Mubadala reports first half profits

Mubadala-owned Cleveland Clinic. (Supplied)
Updated 20 September 2018
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Mubadala reports first half profits

  • Plans to float at least 35 percent of Cepsa
  • Also setting up $400m venture fund

LONDON: Abu Dhabi’s Mubadala Investment Company reported first half profit of 10.9 billion dirhams ($2.97 billion) as it expanded its global investment portfolio.
It did not provide comparative figures for the year-earlier period.
Mubadala Group CEO Khaldoon Khalifa Al-Mubarak, said: “In the first half of the year, we continued to deploy capital in new sectors and geographies, in line with our long-term strategy. We also monetized select assets at good valuations, to deliver financial returns.”
In a statement, the group said that historically reported figures such as revenue and net operating income were no longer relevant to its business model.
Mubadala said this week it planned to float at least 25 percent of Spain’s Cepsa by the end of 2018, in what would be the largest listing in a decade on the Madrid stock exchange.
Cepsa, which operates in the oil and gas industry, did not say how much the deal would be worth, but market sources said the listing could value the firm at around €10 billion.
Mubadala also this year announced plans to create a $400 million venture fund to invest in leading European technology companies. The fund will be managed by Mubadala Ventures, the venture capital arm of Mubadala with SoftBank Group as a strategic investor.
The Abu Dhabi investment group also announced the sale of its consortium’s majority interest in EMI Music Publishing to Sony Corporationfor about $4.75 billion.
Mubadala manages a worldwide portfolio worth $225 billion with assets in sectors such as aerospace, ICT, semiconductors, metals and mining, renewable energy, oil and gas, petrochemicals and finance.


Can a hungry Mali turn rice technology into ‘white gold’?

Updated 20 October 2018
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Can a hungry Mali turn rice technology into ‘white gold’?

  • Malians are cautiously turning to a controversial farming technique to adapt to the effects of climate change
  • Dubbed the System of Rice Intensification (SRI), the new method was pioneered in Madagascar in 1983

BAGUINEDA: When rice farmers started producing yields nine times larger than normal in the Malian desert near the famed town of Timbuktu a decade ago, a passerby could have mistaken the crop for another desert mirage.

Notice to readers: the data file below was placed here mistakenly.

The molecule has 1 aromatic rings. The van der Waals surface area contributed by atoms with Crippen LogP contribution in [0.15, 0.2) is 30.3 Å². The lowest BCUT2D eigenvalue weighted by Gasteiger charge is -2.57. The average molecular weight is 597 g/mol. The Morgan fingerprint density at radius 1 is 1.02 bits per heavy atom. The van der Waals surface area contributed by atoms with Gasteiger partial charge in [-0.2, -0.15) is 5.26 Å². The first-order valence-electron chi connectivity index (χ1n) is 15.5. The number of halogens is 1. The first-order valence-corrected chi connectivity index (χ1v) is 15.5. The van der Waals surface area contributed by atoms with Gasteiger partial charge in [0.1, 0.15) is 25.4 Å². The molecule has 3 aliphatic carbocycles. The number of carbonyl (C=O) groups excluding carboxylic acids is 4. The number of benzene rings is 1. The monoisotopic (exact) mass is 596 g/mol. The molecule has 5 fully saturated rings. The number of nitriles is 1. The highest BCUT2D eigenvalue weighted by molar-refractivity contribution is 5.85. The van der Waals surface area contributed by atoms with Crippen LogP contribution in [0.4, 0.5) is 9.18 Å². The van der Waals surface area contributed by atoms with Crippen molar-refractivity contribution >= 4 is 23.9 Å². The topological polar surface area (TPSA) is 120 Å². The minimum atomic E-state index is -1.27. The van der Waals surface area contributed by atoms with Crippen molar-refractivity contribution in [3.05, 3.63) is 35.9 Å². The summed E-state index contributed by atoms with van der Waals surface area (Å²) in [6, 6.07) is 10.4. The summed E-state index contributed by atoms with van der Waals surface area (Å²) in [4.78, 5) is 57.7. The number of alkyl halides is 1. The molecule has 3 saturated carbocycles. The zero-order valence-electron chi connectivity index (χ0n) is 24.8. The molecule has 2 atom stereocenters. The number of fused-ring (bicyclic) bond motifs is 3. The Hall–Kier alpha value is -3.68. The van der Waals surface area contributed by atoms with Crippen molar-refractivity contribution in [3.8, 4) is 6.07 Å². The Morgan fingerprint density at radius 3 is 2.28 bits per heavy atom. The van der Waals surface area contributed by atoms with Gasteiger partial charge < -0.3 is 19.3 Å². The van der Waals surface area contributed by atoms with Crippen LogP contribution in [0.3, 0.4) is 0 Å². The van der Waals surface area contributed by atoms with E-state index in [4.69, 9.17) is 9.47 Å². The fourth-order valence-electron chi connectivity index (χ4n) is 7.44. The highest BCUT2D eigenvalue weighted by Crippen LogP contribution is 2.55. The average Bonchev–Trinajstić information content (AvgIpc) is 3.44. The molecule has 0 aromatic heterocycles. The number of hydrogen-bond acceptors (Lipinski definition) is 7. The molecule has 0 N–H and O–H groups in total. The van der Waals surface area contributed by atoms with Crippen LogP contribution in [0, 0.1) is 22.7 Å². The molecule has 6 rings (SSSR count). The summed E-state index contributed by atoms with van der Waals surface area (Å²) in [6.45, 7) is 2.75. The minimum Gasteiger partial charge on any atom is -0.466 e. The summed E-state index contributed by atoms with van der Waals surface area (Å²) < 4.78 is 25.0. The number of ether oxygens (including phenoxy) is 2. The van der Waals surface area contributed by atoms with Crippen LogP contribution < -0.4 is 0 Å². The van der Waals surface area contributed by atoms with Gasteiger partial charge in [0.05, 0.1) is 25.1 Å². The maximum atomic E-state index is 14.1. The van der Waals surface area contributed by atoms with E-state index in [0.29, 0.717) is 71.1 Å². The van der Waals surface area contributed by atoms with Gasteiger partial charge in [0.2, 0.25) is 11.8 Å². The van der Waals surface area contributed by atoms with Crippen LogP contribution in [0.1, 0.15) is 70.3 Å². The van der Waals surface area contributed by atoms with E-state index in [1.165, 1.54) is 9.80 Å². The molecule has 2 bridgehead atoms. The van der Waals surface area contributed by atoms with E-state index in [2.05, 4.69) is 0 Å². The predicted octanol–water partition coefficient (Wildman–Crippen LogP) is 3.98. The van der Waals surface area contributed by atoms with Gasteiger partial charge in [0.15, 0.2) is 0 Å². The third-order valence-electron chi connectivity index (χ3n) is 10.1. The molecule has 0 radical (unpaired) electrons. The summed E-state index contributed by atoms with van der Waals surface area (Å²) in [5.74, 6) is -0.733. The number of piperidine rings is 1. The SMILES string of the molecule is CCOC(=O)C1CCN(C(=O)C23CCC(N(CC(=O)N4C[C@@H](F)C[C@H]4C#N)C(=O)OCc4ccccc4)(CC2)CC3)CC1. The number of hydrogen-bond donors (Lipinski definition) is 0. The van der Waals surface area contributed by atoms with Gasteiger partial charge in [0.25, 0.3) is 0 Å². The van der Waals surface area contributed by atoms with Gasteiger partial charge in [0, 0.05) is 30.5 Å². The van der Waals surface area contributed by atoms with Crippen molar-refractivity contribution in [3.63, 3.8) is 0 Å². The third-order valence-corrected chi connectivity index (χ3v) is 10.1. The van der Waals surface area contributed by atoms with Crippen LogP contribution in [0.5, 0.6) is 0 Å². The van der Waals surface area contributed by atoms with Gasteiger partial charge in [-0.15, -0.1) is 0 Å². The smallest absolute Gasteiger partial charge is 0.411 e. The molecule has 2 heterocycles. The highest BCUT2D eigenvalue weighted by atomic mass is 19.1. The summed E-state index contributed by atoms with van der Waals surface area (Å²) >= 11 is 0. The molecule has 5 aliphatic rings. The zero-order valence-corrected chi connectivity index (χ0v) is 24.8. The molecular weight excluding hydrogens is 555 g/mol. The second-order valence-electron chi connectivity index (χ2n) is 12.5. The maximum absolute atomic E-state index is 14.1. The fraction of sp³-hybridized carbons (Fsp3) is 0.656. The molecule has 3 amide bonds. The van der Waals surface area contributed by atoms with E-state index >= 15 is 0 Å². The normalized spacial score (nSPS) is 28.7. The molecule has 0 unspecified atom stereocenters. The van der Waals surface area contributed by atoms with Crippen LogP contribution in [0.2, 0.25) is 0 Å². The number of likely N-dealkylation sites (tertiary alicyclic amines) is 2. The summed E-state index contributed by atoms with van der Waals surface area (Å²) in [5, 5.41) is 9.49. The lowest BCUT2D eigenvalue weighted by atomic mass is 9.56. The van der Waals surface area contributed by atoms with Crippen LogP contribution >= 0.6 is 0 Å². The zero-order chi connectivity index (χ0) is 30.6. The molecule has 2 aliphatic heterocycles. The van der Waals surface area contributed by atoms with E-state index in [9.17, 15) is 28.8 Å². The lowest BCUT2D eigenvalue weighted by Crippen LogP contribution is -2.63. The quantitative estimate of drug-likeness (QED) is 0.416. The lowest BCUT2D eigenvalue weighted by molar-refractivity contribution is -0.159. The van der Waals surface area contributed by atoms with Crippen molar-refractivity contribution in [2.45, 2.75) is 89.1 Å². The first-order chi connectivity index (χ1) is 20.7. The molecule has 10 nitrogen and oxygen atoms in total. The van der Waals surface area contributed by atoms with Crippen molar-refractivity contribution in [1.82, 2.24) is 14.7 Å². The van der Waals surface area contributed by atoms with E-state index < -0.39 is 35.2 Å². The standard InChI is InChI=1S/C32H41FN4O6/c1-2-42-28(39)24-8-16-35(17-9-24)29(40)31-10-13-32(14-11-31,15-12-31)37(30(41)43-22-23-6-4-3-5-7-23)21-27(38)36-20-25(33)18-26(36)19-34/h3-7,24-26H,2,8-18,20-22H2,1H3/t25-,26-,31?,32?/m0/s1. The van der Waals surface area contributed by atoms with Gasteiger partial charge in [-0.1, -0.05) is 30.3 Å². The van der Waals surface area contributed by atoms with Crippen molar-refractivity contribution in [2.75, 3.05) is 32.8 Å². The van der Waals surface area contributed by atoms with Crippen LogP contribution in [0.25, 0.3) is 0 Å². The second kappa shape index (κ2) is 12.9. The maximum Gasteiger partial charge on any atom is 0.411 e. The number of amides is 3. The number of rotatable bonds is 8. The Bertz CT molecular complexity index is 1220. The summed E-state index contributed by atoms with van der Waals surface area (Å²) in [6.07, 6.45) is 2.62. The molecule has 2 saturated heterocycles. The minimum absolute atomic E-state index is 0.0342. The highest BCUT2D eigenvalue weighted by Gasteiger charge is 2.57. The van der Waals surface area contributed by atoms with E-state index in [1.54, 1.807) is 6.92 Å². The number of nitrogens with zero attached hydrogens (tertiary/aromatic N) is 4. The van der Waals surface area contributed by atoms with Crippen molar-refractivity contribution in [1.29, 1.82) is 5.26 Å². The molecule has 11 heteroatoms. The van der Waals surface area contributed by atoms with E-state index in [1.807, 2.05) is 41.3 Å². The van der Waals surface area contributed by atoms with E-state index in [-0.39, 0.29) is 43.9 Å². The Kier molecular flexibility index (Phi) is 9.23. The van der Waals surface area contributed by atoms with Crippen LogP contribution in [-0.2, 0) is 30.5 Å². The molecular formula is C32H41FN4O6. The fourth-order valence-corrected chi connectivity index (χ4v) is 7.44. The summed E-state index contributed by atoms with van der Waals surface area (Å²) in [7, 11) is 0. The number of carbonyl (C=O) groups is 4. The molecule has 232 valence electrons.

Rather, it was the result of an engineering feat that has left experts in this impoverished nation in awe — but one that has yet to spread widely through Mali’s farming community.
“We must redouble efforts to get political leaders on board,” said Djiguiba Kouyaté, a coordinator in Mali for German development agency GIZ.
With hunger a constant menace, Malians are cautiously turning to a controversial farming technique to adapt to the effects of climate change.

 

Dubbed the System of Rice Intensification (SRI), the new method was pioneered in Madagascar in 1983. It involves planting fewer seeds of traditional rice varieties and taking care of them following a strict regime.
Seedlings are transplanted at a very young age and spaced widely. Soil is enriched with organic matter, and must be kept moist, though the system uses less water than traditional rice farming.
Up to 20 million farmers now use SRI in 61 countries, including in nearby Sierra Leone, Senegal and Ivory Coast, said Norman Uphoff, of the SRI International Network and Resources Center at Cornell University in the US.
But, despite its success, the technique has been embraced with varying degrees of enthusiasm. Uphoff said that is because it competes with the improved hybrid and inbred rice varieties that agricultural corporations sell.
For Faliry Boly, who heads a rice-growing association, the prospect of rice becoming a “white gold” for Mali should spur on authorities and farmers to adopt rice intensification.
The method could increase yields while also offering a more environmentally-friendly alternative, including by replacing chemical fertilizers with organic ones, he said.
He also pointed out that rice intensification naturally lends itself to Mali’s largely arid climate.

FACTOID

Up to 20 million farmers now use rice intensification in 61 countries, including in nearby Sierra Leone, Senegal and Ivory Coast.